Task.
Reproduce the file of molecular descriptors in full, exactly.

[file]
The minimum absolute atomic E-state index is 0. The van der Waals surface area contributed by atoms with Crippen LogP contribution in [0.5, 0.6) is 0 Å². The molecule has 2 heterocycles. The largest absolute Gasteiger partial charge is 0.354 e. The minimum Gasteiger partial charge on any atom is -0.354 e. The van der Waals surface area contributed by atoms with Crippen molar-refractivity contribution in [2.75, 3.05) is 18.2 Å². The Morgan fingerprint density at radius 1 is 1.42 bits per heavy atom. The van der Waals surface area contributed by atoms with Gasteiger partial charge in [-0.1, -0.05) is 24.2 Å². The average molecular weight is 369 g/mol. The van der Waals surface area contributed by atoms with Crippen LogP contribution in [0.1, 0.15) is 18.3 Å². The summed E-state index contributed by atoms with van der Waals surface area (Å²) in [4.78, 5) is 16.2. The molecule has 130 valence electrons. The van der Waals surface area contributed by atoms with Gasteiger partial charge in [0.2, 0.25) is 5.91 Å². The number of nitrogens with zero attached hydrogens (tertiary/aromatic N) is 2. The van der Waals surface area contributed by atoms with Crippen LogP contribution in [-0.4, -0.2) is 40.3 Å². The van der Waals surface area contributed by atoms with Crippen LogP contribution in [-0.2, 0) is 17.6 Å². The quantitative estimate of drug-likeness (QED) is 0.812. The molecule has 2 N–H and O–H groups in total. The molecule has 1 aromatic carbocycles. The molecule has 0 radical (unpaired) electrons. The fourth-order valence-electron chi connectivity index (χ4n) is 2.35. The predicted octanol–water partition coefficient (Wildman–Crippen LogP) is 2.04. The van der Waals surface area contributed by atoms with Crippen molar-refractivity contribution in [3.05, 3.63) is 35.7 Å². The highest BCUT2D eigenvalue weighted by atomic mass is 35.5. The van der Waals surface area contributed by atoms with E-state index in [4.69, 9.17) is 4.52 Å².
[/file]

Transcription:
The minimum absolute atomic E-state index is 0. The van der Waals surface area contributed by atoms with Crippen LogP contribution in [0.5, 0.6) is 0 Å². The molecule has 2 heterocycles. The largest absolute Gasteiger partial charge is 0.354 e. The minimum Gasteiger partial charge on any atom is -0.354 e. The van der Waals surface area contributed by atoms with Crippen molar-refractivity contribution in [2.75, 3.05) is 18.2 Å². The Morgan fingerprint density at radius 1 is 1.42 bits per heavy atom. The van der Waals surface area contributed by atoms with Gasteiger partial charge in [-0.1, -0.05) is 24.2 Å². The average molecular weight is 369 g/mol. The van der Waals surface area contributed by atoms with Crippen LogP contribution in [0.1, 0.15) is 18.3 Å². The summed E-state index contributed by atoms with van der Waals surface area (Å²) in [4.78, 5) is 16.2. The molecule has 130 valence electrons. The van der Waals surface area contributed by atoms with Gasteiger partial charge in [0.2, 0.25) is 5.91 Å². The number of nitrogens with zero attached hydrogens (tertiary/aromatic N) is 2. The van der Waals surface area contributed by atoms with Crippen LogP contribution in [-0.4, -0.2) is 40.3 Å². The van der Waals surface area contributed by atoms with Crippen LogP contribution in [-0.2, 0) is 17.6 Å². The quantitative estimate of drug-likeness (QED) is 0.812. The molecule has 2 N–H and O–H groups in total. The molecule has 1 aromatic carbocycles. The molecule has 0 radical (unpaired) electrons. The fourth-order valence-electron chi connectivity index (χ4n) is 2.35. The predicted octanol–water partition coefficient (Wildman–Crippen LogP) is 2.04. The van der Waals surface area contributed by atoms with Crippen molar-refractivity contribution in [3.05, 3.63) is 35.7 Å². The highest BCUT2D eigenvalue weighted by atomic mass is 35.5. The van der Waals surface area contributed by atoms with E-state index in [4.69, 9.17) is 4.52 Å².